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Zoeticx Middleware API Unifies Incompatible Electronic Medical Records

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Zoeticx has written middleware which can unify data from any current provider into a single common format. Their newly released API provides easy access to that middleware, enabling developers to easily write applications against multiple databases storing records in different formats.

There are currently over 350 competing formats for storing medical records electronically.

Zoeticx’s middleware, known as the Patient-Clarity platform, resides in the cloud. It uses gateways to communicate with the different Electronic Medical Record (EMR) formats, and transforms them into a custom, common format provided by Zoeticx. Currently the five most common formats are supported — Epic, Cerner, Allscripts Sunrise, Allscripts Professional, and OpenVistA. The gateways are designed against a shared interface, making it easy to add more formats.

by Eric Stein on May 29, 2014

This is the initial public release of the API, but it already powers three Zoeticx applications –CareCompliance, CareIntelligence, and CareSynergy. Building their own apps against the API has allowed Zoeticx to thoroughly vet it for performance, scalability, and completeness.

The primary goal for this release of the API is to support patient clinical data. There is currently no support for billing, scheduling, or payment, because those subsystems vary greatly from one healthcare provider to another. Thanh Tran, CEO and Founder of Zoeticx, told InfoQ that it is unlikely that support for those subsystems will be added in the forseeable future.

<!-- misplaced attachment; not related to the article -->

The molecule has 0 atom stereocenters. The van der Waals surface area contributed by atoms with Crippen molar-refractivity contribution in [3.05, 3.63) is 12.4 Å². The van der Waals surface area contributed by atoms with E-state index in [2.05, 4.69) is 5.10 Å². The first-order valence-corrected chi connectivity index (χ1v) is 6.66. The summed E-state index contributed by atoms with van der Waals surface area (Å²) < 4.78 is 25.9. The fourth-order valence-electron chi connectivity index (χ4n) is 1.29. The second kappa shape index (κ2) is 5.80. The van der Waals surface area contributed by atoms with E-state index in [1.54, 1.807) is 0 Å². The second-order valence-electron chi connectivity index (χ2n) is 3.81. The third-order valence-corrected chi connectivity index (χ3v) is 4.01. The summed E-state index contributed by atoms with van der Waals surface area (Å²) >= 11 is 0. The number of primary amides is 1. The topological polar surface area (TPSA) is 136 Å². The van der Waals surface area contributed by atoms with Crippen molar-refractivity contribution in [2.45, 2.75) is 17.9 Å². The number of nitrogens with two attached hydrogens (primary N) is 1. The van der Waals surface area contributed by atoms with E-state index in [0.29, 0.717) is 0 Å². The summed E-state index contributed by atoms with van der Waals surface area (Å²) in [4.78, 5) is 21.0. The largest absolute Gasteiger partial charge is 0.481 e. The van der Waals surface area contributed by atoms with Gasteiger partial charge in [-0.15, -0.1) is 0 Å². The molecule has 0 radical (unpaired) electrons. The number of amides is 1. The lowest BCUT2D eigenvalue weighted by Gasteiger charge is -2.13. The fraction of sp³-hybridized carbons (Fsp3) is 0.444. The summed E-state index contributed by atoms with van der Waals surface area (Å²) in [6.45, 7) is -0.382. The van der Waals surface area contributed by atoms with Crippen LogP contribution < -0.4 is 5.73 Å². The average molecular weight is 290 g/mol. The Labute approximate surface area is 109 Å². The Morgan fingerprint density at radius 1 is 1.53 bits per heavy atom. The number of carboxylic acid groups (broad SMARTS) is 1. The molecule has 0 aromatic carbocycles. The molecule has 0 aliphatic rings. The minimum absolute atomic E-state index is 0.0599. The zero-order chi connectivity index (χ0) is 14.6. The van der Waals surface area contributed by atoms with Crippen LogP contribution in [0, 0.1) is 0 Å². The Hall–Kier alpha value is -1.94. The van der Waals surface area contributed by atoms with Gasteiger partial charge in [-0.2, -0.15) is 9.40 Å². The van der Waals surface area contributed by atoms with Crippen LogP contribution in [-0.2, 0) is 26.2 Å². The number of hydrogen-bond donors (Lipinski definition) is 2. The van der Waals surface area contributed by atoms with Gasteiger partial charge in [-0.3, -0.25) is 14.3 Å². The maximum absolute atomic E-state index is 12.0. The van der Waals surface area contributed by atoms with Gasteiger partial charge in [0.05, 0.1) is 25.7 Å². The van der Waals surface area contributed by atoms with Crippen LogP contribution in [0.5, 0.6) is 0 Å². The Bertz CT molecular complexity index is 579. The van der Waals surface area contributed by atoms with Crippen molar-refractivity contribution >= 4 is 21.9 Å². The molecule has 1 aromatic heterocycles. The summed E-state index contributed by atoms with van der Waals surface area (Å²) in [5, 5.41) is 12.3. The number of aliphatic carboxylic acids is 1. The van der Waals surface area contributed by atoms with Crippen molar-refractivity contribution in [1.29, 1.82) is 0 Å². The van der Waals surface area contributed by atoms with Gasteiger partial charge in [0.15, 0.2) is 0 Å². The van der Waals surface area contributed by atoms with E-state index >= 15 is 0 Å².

One big challenge for this API has been responsiveness. The middleware layer lives in the cloud, but EMRs typically live on-site at a healthcare facility. That extra layer of indirection could cause slowdowns in data delivery. A small delay is acceptable given the relative infrequency of data readings — every 15 minutes in an ICU, less often elsewhere. To help combat this issue, Zoeticx is working with NewRelic analytics to continuously monitor performance and alert them immediately if an issue occurs.

While Zoeticx’s API is a big step forward for developers in the fractured EMR space, it does present some challenges. A major stumbling block for potential users is the lackluster documentation. Right now, the only available documentation is embedded in Javadoc. To find an endpoint, you first have to figure out which Java class in their implementation contains that endpoint, which is not always intuitive. The documentation also doesn’t indicate what response codes can be expected from an endpoint, or provide any description for query parameters or message bodies beyond the attribute names.

Different portions of the API float between level 0 and level 2 on the Richardson Maturity Modelscale. For instance, you need to POST to /api/gizmo/delete in order to delete a gizmo, which is distinctly an RPC style. Even when verbs are used properly, the endpoints don’t trust them: mostDELETEs hit /resource/delete, most POSTs hit /resource/add, etc. The API also uses an unusual endpoint format. When a specific EMR is part of an endpoint URL, the identifier occurs at the beginning of the URL rather than the end. To delete a gizmo from a specific EMR, you POST to/{emrId}/api/gizmo/delete.

Despite these challenges, the Patient-Clarity API provides a useful tool for working with multiple different formats of EMR. The complexity of interacting with any one EMR format is significant. Having to work with multiple formats at the same time can be onerous. Even factoring in a significant spin-up time to learn the API, Zoeticx’s middleware should save significant time for medical application developers.


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